This information is intended for use by health professionals

1. Name of the medicinal product

Lacidipine 4 mg Film-coated Tablets

2. Qualitative and quantitative composition

Each film-coated tablet contains 4 mg lacidipine.

Excipient with known effect:

Each film-coated tablet contains 248.50 mg lactose monohydrate.

For the full list of excipients, see section 6.1.

3. Pharmaceutical form

Film-coated Tablet.

White coloured, oval shaped, film coated tablet debossed with on one side and '2' & '24' separated with breakline on the other side, approximately 12.9 mm by 7.3 mm.

The tablet can be divided into equal doses.

4. Clinical particulars
4.1 Therapeutic indications

Lacidipine is indicated in adults for the treatment of hypertension either alone or in combination with other antihypertensive agents, including ß-adrenoceptor antagonists, diuretics, and ACE-inhibitors.

4.2 Posology and method of administration

Posology

Adults

The treatment of hypertension should be adapted to the severity of the condition, and according to the individual response.

The recommended initial dose is 2 mg once daily. The dose may be increased to 4 mg (and then, if necessary, to 6 mg) after adequate time has been allowed for the full pharmacological effect to occur. In practice, this should not be less than 3 to 4 weeks.

Daily doses above 6 mg have not been shown to be significantly more effective.

Lacidipine should be taken at the same time each day, preferably in the morning.

Treatment with lacidipine may be continued indefinitely.

Patients with hepatic impairment

Lacidipine is metabolised primarily by the liver and therefore in patients with hepatic impairment the bioavailability of lacidipine may be increased and the hypotensive effect enhanced. These patients should be carefully monitored, and in severe cases, a dose reduction may be necessary.

Patients with kidney disease

As lacidipine is not cleared by the kidneys, the dose does not require modification in patients with kidney disease.

Paediatric population

The safety and efficacy of lacidipine in children and adolescents aged below 18 has not been established. No data are available.

Method of administration

For oral administration.

4.3 Contraindications

Lacidipine tablets are contraindicated in patients with known hypersensitivity to the active substance or to any of the excipients listed in section 6.1. Lacidipine should only be used with great care in patients with a previous allergic reaction to another dihydropyridine because there is a theoretical risk of cross-reactivity.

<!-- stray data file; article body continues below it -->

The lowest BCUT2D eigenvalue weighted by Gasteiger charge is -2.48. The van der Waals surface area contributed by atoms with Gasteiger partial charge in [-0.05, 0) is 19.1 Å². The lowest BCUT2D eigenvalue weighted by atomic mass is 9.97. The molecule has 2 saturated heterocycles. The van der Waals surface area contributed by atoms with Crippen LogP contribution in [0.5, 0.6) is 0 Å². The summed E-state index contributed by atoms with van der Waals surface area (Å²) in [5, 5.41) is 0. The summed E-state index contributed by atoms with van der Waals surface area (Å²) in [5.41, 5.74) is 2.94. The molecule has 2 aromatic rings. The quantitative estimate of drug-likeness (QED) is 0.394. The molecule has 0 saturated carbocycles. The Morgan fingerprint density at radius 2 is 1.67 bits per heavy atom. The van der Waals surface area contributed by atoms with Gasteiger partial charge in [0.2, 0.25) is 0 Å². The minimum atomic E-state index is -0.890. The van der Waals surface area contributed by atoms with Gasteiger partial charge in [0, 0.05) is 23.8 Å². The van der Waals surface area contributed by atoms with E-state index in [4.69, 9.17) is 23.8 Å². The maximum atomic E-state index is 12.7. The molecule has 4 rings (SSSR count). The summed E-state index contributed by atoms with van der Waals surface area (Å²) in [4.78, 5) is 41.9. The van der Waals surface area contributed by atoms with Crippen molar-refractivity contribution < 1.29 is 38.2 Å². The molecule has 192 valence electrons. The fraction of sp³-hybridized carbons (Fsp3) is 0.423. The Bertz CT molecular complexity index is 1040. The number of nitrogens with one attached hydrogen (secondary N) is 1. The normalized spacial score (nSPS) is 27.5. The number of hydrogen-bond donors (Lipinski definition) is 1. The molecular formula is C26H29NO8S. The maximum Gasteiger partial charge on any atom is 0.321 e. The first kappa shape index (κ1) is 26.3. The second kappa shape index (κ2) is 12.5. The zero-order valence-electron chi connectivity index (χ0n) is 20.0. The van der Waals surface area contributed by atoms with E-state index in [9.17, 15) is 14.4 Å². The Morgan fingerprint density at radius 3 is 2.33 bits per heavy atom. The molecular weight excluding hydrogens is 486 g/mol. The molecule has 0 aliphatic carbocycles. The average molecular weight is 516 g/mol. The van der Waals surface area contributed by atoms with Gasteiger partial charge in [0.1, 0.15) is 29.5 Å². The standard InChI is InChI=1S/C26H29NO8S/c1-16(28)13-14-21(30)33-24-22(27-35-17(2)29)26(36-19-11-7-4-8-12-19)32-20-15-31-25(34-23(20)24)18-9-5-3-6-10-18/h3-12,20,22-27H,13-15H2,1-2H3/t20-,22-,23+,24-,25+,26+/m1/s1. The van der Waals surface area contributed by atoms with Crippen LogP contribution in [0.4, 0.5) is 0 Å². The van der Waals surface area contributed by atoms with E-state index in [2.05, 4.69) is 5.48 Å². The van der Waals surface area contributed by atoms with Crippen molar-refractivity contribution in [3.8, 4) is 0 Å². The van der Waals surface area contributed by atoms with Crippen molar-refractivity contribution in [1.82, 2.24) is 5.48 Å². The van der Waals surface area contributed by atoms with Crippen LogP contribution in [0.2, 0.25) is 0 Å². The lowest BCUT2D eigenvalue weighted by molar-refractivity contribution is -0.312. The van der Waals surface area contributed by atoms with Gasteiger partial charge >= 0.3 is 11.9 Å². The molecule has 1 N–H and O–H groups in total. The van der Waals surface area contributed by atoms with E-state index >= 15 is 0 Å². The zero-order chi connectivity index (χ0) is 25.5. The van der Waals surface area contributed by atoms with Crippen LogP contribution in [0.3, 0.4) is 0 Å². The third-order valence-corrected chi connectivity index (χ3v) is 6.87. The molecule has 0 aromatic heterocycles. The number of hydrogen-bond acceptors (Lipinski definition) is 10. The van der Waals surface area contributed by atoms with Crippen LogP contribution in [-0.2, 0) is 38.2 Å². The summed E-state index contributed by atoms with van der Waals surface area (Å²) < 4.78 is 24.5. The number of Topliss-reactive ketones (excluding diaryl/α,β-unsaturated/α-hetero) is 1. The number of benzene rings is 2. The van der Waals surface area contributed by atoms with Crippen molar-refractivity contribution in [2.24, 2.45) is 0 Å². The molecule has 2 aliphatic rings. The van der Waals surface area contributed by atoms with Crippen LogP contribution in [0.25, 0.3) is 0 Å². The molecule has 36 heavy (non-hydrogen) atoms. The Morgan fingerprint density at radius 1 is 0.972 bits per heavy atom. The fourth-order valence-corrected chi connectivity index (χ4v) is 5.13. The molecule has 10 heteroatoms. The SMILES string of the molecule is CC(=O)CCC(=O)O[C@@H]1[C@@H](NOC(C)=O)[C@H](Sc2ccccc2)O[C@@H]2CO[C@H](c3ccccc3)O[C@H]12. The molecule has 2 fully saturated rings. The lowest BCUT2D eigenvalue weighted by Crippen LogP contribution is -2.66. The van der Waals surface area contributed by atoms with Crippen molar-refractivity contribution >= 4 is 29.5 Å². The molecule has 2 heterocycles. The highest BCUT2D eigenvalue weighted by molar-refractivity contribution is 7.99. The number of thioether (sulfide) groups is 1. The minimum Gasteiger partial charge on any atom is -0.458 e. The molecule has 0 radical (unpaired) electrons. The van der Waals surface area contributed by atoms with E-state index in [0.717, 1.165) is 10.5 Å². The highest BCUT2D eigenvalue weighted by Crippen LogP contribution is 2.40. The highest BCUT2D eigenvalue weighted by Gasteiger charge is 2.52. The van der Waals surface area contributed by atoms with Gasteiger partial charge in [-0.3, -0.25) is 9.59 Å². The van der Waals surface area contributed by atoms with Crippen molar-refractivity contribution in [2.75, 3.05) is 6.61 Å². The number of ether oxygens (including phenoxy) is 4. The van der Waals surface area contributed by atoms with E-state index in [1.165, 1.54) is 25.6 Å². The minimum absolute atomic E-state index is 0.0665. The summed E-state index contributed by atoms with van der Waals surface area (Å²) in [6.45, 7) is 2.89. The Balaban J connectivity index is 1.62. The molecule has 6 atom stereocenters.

As with other calcium antagonists, lacidipine should be discontinued in patients who develop cardiogenic shock and unstable angina. In addition, dihydropyridines have been shown to reduce coronary arterial blood-flow in patients with aortic stenosis and in such patients lacidipine is contraindicated.

Lacidipine should not be used during or within one month of a myocardial infarction.

In case of rare hereditary conditions that may be incompatible with an excipient of the product (see section 4.4) the use of the product is contraindicated.

4.4 Special warnings and precautions for use

In specialised studies lacidipine has been shown not to affect the spontaneous function of the SA node or to cause prolonged conduction within the AV node. However, the theoretical potential for a calcium antagonist to affect the activity of the SA and AV nodes should be noted, and therefore lacidipine should be used with caution in patients with pre-existing abnormalities in the activity of the SA and AV nodes.

As has been reported with other dihydropyridine calcium channel antagonists, lacidipine should be used with caution in patients with congenital or documented acquired QT prolongation. Lacidipine should also be used with caution in patients treated concomitantly with medications known to prolong the QT interval such as class I and III antiarrhythmics, tricyclic antidepressants, some antipsychotics, antibiotics (e.g. erythromycin) and some antihistamines (e.g. terfenadine).

As with other calcium antagonists, lacidipine should be used with caution in patients with poor cardiac reserve.

There is no evidence that lacidipine is useful for secondary prevention of myocardial infarction.

The efficacy and safety of lacidipine in the treatment of malignant hypertension has not been established.